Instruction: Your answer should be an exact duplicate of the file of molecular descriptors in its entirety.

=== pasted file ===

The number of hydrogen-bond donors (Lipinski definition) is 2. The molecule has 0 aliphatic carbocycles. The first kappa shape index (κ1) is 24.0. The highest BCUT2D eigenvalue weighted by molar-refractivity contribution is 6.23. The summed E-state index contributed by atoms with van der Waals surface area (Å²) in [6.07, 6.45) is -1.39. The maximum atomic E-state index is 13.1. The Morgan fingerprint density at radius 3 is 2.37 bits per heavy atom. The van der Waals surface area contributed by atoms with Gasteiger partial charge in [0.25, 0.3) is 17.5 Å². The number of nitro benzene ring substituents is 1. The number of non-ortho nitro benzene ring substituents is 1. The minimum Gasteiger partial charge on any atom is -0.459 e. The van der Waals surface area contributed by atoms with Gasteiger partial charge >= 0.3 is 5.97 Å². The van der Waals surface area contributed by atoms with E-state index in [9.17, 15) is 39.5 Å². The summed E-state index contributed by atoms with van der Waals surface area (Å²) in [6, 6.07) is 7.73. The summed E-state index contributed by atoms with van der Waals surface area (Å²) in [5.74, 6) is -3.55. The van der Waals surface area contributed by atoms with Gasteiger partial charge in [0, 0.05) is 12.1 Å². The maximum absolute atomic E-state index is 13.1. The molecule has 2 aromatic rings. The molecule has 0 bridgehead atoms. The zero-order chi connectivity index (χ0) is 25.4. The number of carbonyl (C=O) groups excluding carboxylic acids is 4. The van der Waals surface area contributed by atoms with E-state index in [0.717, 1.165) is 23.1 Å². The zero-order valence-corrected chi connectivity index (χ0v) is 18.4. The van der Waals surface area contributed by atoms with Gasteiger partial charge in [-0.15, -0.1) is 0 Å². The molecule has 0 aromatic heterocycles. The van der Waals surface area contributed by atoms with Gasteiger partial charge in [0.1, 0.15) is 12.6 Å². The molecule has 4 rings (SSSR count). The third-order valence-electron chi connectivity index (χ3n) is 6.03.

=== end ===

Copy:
The number of hydrogen-bond donors (Lipinski definition) is 2. The molecule has 0 aliphatic carbocycles. The first kappa shape index (κ1) is 24.0. The highest BCUT2D eigenvalue weighted by molar-refractivity contribution is 6.23. The summed E-state index contributed by atoms with van der Waals surface area (Å²) in [6.07, 6.45) is -1.39. The maximum atomic E-state index is 13.1. The Morgan fingerprint density at radius 3 is 2.37 bits per heavy atom. The van der Waals surface area contributed by atoms with Gasteiger partial charge in [0.25, 0.3) is 17.5 Å². The number of nitro benzene ring substituents is 1. The number of non-ortho nitro benzene ring substituents is 1. The minimum Gasteiger partial charge on any atom is -0.459 e. The van der Waals surface area contributed by atoms with Gasteiger partial charge >= 0.3 is 5.97 Å². The van der Waals surface area contributed by atoms with E-state index in [9.17, 15) is 39.5 Å². The summed E-state index contributed by atoms with van der Waals surface area (Å²) in [6, 6.07) is 7.73. The summed E-state index contributed by atoms with van der Waals surface area (Å²) in [5.74, 6) is -3.55. The van der Waals surface area contributed by atoms with Gasteiger partial charge in [0, 0.05) is 12.1 Å². The maximum absolute atomic E-state index is 13.1. The molecule has 2 aromatic rings. The molecule has 0 bridgehead atoms. The zero-order chi connectivity index (χ0) is 25.4. The number of carbonyl (C=O) groups excluding carboxylic acids is 4. The van der Waals surface area contributed by atoms with E-state index in [0.717, 1.165) is 23.1 Å². The zero-order valence-corrected chi connectivity index (χ0v) is 18.4. The van der Waals surface area contributed by atoms with Gasteiger partial charge in [-0.15, -0.1) is 0 Å². The molecule has 0 aromatic heterocycles. The van der Waals surface area contributed by atoms with Gasteiger partial charge in [0.1, 0.15) is 12.6 Å². The molecule has 4 rings (SSSR count). The third-order valence-electron chi connectivity index (χ3n) is 6.03.